"Strapping myself to a sitski built with 30lb of metal and fibreglass then trying to water ski in it sounds like a stupid idea to me.

    I'll be there."
    ... Andy Campbell

  11. #111
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    Mar 2006
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    I'm still gutted about GG. I guess no one wants to do carbon in America unless it's fancy handlebars.
    No longer stuck.

    Quote Originally Posted by stuckathuntermtn View Post
    Just an uneducated guess.

  12. #112
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    It's Canada but We Are One is the player here... I've complained about this before but the fact that people write them off for hub spacing and overlook that they're producing sweet carbon products in Canada, for substantially cheaper than big brands in overseas, is annoying.

    Mountain bikers are a fickle bunch.

    Quote Originally Posted by stuckathuntermtn View Post
    I'm still gutted about GG. I guess no one wants to do carbon in America unless it's fancy handlebars.

  13. #113
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    $4300 USD for the frame w/ shock is not cheap at all. GG was affordable.
    Know of a pair of Fischer Ranger 107Ti 189s (new or used) for sale? PM me.

  14. #114
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    GG had points where they would fire sale their bikes- which was a sign of financial duress - but agree even normal MSRP they were on the more affordable side of things. I remember their 'top tier builds' being in the mid $6000 range. Kona doing BOGO wasn't a sign of their value just like GG's sales last summer were not signs of value (looking at Spot's sale prices right now might give you a sense of their future).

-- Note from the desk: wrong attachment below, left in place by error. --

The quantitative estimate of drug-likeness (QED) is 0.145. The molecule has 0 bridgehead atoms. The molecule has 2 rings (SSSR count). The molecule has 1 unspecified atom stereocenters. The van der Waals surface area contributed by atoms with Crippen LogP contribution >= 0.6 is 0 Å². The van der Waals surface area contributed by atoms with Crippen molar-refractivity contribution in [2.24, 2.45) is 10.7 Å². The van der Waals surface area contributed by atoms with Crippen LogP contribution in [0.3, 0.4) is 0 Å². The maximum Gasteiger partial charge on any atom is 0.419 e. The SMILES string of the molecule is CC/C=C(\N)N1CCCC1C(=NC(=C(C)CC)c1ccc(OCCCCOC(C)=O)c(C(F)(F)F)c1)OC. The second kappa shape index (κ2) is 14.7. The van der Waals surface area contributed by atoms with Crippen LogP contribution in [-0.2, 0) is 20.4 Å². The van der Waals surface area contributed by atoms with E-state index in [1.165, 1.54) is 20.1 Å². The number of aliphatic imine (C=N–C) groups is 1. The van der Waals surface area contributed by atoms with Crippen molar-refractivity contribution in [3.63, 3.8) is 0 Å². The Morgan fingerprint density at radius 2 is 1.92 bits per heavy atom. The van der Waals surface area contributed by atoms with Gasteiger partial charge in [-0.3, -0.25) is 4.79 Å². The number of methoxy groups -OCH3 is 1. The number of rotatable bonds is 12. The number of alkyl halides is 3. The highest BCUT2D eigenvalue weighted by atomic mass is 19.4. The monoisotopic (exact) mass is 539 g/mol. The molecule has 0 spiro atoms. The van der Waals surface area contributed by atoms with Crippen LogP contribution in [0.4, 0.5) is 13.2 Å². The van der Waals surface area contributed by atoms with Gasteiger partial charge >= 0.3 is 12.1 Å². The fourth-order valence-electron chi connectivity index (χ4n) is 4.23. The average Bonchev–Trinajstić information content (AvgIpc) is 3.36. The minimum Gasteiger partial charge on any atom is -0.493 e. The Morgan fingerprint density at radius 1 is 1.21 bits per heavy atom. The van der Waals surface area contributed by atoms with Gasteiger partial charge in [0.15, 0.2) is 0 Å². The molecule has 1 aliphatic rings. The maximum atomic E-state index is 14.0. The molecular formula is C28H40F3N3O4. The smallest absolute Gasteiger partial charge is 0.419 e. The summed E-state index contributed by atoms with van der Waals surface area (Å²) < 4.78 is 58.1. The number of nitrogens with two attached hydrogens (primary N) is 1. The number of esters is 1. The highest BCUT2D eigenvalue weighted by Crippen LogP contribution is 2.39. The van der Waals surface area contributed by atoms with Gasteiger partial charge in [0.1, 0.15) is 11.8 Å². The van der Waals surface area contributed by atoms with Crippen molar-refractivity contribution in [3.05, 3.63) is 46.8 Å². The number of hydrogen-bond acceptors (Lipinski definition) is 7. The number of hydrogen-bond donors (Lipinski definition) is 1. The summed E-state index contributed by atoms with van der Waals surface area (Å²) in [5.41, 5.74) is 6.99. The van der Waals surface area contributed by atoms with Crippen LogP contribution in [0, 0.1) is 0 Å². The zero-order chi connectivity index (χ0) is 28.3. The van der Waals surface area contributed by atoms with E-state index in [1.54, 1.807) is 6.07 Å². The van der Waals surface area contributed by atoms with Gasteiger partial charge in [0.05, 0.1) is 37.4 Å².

We are One often does completes for around $7000... which with nice parts and carbon wheels is actually very very competitive compared to Yeti/SC/Specialized.

    Currently they're $5600 for the 'rolling chassis'. Cobbling together drivetrain, brakes, dropper, saddle for $1000 is totally doable, so sub $7000 and you can have a really really nice bike.

    Not 'affordable' and there are absolutely better deals out there... but it's North American made wheels, frame, bars and other nice parts... and they're still in business.


    Quote Originally Posted by frorider View Post
    $4300 USD for the frame w/ shock is not cheap at all. GG was affordable.

  15. #115
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    I always thought the WAO “rolling chassis” was a symptom of the industry’s issues with part availability disguised as a “deal”.


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  16. #116
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    Quote Originally Posted by nickwm21 View Post
    I always thought the WAO “rolling chassis” was a symptom of the industry’s issues with part availability disguised as a “deal”.


    Sent from my iPhone using TGR Forums
    Or acknowledging that no one has Super Boost wheels to swap over.
    a positive attitude will not solve all of your problems, but it may annoy enough people to make it worth the effort

    Formerly Rludes025

  17. #117
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    Dec 2004
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    Dropped over to a local bike shop this afternoon after work. It was creepy quiet.

  18. #118
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    Oct 2015
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    Quote Originally Posted by Tailwind View Post
    Revel is a company I’m curious about.

    Trendy, mostly consumer direct, quality is more B+ range so maybe a but cheaper to produce… but unsure of if they’ve hit a point where they’re profitable or still carving out at niche.

    They did a “warehouse moving sale” a few months ago which made me wonder if they’re moving locally or further afield.

    They are the type of company I want to stick around as they’re building bikes not just designed around winch and plummet PNW riding. We bought my wife a ranger on their Black Friday sale and it seems solid.

    Sad to see Adam go. I’ve bumped into him a few times and he seems solid.
    I have it from reliable sources that the vibe around Revel HQ today was positive.

  19. #119
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    Apr 2002